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The Battle of Lipany (in Czech: Bitva u Lipan), also called the Battle of Český Brod, was fought at Lipany 40 km east of Prague on 30 May 1434 and virtually ended the Hussite Wars. An army of Utraquist nobility and Catholics, called the Bohemian League, defeated the radical Taborites and Orphans (or Sirotci) led by Prokop the Great, the overall commander, and by Jan Čapek of Sány, the cavalry commander.

Battle of Lipany
Part of the Hussite Wars
Skupina bratrských vojevůdců.jpg
Date30 May 1434
Coordinates: 50°01′43″N 14°56′13″E / 50.02861°N 14.93694°E / 50.02861; 14.93694
Result Decisive victory of Utraquists and Catholics

Husitská korouhev.svg Radical Hussites

Husitská korouhev.svg Moderate Hussites (Utraquists)

Royal banner of the Kingdom of Bohemia.svg Bohemian nobility

Commanders and leaders
Husitská korouhev.svg Prokop the Great  
Husitská korouhev.svg Jan Čapek of Sány
Husitská korouhev.svg Prokop the Lesser  Husitská korouhev.svg Jan Roháč of Dubá  (POW)
Husitská korouhev.svg Diviš Bořek of Miletínek
Rosenberg-Wappen.png Ulrich II von Rosenberg
10,700 14,300
Casualties and losses
1,300 killed
700 executed
200 killed


The battleEdit

The radicals set up a Wagenburg on a strategically advantageous hill, and both armies stood against each other for some time. An attempt by the Utraquists to negotiate and resolve the conflict peacefully failed due to irreconcilable positions of the two sides. Three days after the unsuccessful negotiations, the Leaguers advanced to the radicals' encampment; although the following mutual cannonade was harmless due to distance between the two armies, to the surprise of the radicals the Leaguers began to retreat with all their wagons.

Thinking that the enemy was fleeing, the radicals' commanders opened the Wagenburg to attack the Leaguers' formation, not knowing that the retreat was a trick to draw them out of the Wagenburg. As the radicals approached the Leaguers' army, the Leaguers stopped and began to fire from their wagons. At the same time, the Leaguers' heavy cavalry, which had been hidden near the radicals' camp, undertook a surprise attack from the side and penetrated into the open Wagenburg. The radicals' army quickly collapsed and the commander of the Orphans' cavalry, Čapek of Sány, fled with all his men to the nearby town of Kolín.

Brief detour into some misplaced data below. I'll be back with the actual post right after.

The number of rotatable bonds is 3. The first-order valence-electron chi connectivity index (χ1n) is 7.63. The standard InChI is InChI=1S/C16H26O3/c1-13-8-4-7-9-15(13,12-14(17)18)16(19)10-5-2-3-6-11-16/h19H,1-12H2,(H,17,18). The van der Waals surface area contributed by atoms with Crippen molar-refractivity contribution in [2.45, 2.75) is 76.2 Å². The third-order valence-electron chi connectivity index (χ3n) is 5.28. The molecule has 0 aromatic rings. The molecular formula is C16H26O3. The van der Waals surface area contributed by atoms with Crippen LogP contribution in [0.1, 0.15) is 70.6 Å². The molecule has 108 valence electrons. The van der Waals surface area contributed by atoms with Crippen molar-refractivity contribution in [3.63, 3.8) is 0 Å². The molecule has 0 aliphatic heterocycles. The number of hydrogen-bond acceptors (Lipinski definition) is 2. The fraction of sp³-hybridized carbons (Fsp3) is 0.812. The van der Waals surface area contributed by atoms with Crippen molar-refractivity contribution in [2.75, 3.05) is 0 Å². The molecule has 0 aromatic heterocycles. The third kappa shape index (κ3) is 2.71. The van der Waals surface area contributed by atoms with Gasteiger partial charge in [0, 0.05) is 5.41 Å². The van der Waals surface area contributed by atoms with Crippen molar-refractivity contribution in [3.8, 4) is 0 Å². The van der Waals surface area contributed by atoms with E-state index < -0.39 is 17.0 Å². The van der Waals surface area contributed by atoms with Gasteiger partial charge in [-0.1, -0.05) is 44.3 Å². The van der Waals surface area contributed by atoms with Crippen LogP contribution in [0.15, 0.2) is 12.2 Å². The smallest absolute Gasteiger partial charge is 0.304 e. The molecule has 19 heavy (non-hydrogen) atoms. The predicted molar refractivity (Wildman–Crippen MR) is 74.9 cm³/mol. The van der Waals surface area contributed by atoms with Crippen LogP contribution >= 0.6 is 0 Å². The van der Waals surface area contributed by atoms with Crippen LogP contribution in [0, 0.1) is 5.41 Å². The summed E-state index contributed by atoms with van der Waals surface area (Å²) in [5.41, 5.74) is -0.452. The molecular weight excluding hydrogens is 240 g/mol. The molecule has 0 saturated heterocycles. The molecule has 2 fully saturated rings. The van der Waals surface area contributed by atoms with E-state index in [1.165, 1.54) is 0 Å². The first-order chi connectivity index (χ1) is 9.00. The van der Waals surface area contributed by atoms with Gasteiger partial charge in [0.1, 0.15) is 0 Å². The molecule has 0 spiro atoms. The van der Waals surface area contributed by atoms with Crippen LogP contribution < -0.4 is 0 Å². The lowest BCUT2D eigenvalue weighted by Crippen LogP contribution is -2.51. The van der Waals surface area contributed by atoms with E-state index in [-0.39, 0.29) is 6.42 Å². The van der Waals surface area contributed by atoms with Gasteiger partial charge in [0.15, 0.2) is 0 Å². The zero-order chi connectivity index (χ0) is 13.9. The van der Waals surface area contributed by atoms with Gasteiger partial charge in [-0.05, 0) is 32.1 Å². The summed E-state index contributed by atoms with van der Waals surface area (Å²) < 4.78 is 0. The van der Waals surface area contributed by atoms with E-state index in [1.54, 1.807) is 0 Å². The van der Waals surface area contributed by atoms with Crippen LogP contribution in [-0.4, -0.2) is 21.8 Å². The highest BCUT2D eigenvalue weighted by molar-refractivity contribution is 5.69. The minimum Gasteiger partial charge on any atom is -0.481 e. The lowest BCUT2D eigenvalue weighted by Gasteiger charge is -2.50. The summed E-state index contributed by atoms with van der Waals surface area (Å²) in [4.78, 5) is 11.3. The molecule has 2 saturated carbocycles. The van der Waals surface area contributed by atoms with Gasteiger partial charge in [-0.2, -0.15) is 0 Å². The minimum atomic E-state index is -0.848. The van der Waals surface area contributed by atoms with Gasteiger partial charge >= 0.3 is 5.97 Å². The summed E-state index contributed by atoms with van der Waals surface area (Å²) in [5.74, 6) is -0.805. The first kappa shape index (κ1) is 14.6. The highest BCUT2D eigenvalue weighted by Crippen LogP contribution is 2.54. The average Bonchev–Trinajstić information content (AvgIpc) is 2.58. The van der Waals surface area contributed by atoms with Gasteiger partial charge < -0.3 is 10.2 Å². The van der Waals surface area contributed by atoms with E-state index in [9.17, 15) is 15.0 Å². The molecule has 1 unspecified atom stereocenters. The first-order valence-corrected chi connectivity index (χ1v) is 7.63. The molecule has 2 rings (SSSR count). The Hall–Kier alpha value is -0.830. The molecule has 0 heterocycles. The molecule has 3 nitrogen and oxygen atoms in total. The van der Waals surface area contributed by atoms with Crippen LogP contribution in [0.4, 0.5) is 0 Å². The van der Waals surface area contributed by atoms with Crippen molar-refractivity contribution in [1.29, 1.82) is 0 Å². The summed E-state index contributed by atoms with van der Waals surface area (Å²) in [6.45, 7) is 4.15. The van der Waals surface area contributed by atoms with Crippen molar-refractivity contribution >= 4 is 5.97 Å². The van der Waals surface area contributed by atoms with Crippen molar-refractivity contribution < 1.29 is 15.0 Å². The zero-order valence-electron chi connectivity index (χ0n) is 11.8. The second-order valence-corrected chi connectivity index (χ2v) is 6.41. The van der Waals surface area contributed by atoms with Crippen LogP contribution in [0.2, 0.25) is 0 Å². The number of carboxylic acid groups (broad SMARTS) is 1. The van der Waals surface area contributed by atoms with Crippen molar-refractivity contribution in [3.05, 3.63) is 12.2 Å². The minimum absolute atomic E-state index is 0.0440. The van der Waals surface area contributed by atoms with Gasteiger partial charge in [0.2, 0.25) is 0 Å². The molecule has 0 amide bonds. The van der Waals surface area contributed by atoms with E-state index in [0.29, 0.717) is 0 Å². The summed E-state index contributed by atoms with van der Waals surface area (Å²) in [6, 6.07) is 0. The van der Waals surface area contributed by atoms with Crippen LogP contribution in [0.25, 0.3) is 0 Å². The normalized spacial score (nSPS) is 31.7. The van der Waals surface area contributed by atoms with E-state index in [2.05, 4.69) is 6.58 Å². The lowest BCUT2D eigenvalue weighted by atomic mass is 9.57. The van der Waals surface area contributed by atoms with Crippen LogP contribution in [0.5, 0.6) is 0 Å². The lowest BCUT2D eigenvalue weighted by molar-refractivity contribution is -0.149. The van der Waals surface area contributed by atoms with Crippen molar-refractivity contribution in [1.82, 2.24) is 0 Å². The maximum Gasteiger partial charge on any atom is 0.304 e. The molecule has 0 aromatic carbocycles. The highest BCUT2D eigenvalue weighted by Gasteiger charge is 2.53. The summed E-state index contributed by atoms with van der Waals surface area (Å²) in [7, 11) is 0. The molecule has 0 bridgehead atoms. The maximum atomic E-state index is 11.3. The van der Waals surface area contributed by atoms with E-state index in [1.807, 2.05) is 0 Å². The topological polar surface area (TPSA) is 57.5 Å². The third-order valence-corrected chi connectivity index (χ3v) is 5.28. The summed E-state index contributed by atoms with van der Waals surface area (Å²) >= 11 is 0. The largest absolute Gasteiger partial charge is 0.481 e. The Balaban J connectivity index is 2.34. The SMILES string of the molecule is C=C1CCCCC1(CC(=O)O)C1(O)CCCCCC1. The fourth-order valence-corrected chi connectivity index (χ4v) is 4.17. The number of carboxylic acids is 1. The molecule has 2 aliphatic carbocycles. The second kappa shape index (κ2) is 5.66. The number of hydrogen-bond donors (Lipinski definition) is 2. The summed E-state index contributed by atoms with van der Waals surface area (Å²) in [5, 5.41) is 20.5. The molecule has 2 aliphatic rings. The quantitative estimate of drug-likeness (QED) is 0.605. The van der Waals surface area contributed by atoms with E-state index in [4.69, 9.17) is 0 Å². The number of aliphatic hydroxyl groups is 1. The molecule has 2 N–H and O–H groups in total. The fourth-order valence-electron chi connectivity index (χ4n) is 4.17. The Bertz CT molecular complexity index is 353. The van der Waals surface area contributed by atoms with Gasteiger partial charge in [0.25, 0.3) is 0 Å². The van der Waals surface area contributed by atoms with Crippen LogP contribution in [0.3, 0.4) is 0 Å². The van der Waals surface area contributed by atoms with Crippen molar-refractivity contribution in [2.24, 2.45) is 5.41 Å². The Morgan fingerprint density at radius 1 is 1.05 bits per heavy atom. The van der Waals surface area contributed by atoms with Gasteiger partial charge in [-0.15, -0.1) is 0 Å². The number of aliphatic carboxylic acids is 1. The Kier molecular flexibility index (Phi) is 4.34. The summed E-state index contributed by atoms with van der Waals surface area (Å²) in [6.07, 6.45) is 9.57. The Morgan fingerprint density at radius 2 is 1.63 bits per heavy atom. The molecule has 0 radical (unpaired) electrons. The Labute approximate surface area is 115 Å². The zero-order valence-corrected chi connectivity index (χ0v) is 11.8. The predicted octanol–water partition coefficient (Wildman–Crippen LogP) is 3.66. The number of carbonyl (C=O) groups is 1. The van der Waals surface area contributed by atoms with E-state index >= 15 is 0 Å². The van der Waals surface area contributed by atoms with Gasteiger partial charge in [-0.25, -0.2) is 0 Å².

The battle now changed into a massacre of the lightly equipped radical forces. Both Prokop the Great and Prokůpek (Prokop the Lesser) were killed, holding "the last stand" at the wagons. Some prominent leaders of the radicals, including Jan Roháč of Dubá, were captured, but about 700 ordinary soldiers who surrendered after promises of renewed military service were burned to death in nearby barns.


As a consequence of the battle, the Taborite army was markedly weakened, and the Orphans virtually ceased to exist as a military force. The road towards acceptance of the Compacts of Basel was now open, and it was signed on 5 July 1436 in Jihlava. The next month, Sigismund was accepted as King of Bohemia by all major factions. Sigismund commented on the Battle of Lipany that "the Bohemians could be overcome only by Bohemians."

The last formation of Taborites under the command of Jan Roháč of Dubé was besieged at his castle Sion near Kutná Hora. It was then captured by Sigismund's forces, and on 9 September 1437 Roháč, still refusing to accept Sigismund as his King, was hanged in Prague. With the wars officially over, many Hussites were now hired by the same countries whom they had sacked during their "beautiful rides."[clarification needed]

See alsoEdit

  • Luděk Marold - Painter of the Marold's Panorama, which depicts this battle.

External linksEdit